Written by: Tera Kirk
Directed by: Emmett Alston
Cast: Roz Kelly, Kip Niven, Chris Wallace, Grant Cramer, Louisa Moritz
It’s New Year’s Eve, and “the first lady of rock” Blaze (Roz Kelly, The Owl and the Pussycat, Full Moon High) is hosting a televised punk rock party in a Los Angeles hotel. People can call in to request favorite songs, vote for the most popular songs of the year, or threaten to kill someone when it strikes midnight in each of the country’s four time zones.
The cops think the would-be murderer, who calls himself “Evil,” is just some harmless weirdo with a voice modulator. But then it’s midnight in Manhattan, someone’s been killed, and Evil says that Blaze will be his final murder of the night…
A relatively early slasher film from the Cannon Group, New Year’s Evil is more fun than it has any right to be. The movie just isn’t very scary. At one point a cat jumps out of a dumpster–ostensibly to make the audience jump–but the cat is just too cute and the camera focuses on it too closely for the scene to be frightening.
That’s the greatest problem with New Year’s Evil, as well as its saving grace. The killer (Kip Niven, Damnation Alley, The Waltons) is charming, goofy and incredibly entertaining–too darned entertaining to be scary.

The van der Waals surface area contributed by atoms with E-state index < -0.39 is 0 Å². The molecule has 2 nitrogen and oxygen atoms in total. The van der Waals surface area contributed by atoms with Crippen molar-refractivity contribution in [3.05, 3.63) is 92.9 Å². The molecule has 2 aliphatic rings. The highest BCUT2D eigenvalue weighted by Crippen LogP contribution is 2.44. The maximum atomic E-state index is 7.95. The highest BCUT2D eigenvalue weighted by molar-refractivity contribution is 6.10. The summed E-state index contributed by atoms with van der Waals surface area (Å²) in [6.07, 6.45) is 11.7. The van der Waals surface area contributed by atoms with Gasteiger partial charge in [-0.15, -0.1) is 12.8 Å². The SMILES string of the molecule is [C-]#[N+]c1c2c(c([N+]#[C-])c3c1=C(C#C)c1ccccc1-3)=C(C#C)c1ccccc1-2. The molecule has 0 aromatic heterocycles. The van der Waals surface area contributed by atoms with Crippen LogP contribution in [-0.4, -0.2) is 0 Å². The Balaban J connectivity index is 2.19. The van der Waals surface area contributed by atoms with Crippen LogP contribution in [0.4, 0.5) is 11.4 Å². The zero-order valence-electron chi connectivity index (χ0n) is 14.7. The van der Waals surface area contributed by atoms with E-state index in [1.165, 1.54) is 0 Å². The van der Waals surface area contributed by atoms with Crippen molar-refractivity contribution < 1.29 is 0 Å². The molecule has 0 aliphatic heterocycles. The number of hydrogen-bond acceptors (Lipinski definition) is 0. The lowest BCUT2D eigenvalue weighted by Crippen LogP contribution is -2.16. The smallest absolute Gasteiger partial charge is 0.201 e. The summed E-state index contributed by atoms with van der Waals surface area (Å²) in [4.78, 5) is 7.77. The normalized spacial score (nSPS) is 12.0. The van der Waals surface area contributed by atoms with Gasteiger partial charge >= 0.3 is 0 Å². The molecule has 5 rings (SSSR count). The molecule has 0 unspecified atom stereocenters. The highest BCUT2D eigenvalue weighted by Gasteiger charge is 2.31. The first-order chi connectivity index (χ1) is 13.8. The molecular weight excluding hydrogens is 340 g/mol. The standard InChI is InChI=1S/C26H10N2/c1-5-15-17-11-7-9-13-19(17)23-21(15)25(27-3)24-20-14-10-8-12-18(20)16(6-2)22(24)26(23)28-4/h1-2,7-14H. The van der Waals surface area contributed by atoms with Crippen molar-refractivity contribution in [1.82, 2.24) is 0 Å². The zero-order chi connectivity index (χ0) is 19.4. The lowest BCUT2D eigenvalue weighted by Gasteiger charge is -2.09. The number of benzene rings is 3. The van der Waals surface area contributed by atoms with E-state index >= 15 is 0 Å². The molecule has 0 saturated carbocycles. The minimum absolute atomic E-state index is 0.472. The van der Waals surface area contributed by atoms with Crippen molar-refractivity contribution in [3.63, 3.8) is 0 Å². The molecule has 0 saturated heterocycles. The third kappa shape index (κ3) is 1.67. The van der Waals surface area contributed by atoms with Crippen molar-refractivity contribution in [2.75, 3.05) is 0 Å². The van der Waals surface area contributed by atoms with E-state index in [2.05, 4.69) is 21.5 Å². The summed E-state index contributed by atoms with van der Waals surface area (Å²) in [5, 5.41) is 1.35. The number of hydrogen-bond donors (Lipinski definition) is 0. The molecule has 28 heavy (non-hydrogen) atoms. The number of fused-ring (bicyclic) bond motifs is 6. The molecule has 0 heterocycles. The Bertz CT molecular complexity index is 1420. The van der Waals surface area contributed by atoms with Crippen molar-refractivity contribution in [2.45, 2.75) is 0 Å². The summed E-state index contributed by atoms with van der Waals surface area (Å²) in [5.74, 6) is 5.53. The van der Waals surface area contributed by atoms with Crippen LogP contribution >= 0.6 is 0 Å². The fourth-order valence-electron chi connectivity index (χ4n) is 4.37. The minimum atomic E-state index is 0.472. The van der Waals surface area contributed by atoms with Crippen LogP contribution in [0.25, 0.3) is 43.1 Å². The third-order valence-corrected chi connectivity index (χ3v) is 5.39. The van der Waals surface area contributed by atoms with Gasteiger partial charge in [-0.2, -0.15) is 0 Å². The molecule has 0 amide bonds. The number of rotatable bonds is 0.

Unexpectedly, “Evil’s” face and voice are revealed twenty minutes into the film. His identity is still a mystery, partly because he has a new (paper-thin) disguise for each murder. Was my favorite the porno mustache he glued to his face, or was it his priest getup? (“I’m a man of God, not a man of violence!” Evil proclaims right before stabbing somebody.) He’s not an inhuman force like Michael Myers or completely invisible like the killer in Friday the 13th (whose signature “ki-ki-ki” I heard here a few times.) Evil’s very human presence was refreshing to see.
In fact, Evil is the least weird character in the entire film. There’s the gang of punks who pull a knife on a cop to avoid paying for tickets, the cop who lets them get away with it. And there’s Blaze herself, who is too self-absorbed to notice her son, Derek. As a result of her emotional distance, the writers’ clumsiness or both, Derek’s behavior is somewhere between “obviously meant to be suspect” and “just plain bizarre.” (I still don’t know why he put one of his mother’s stockings over his head.) And as much as I liked Evil as a character, most of his murders are uninspired and his motive is unsatisfying–which disappoints me because I liked him so much.
Without any chills to speak of, New Year’s Evil isn’t a very good slasher. However, it’s an enjoyable movie thanks to its bitchin’ soundtrack and (too) likable villain. It may not be a classic of the genre, but it’s a fun guilty pleasure.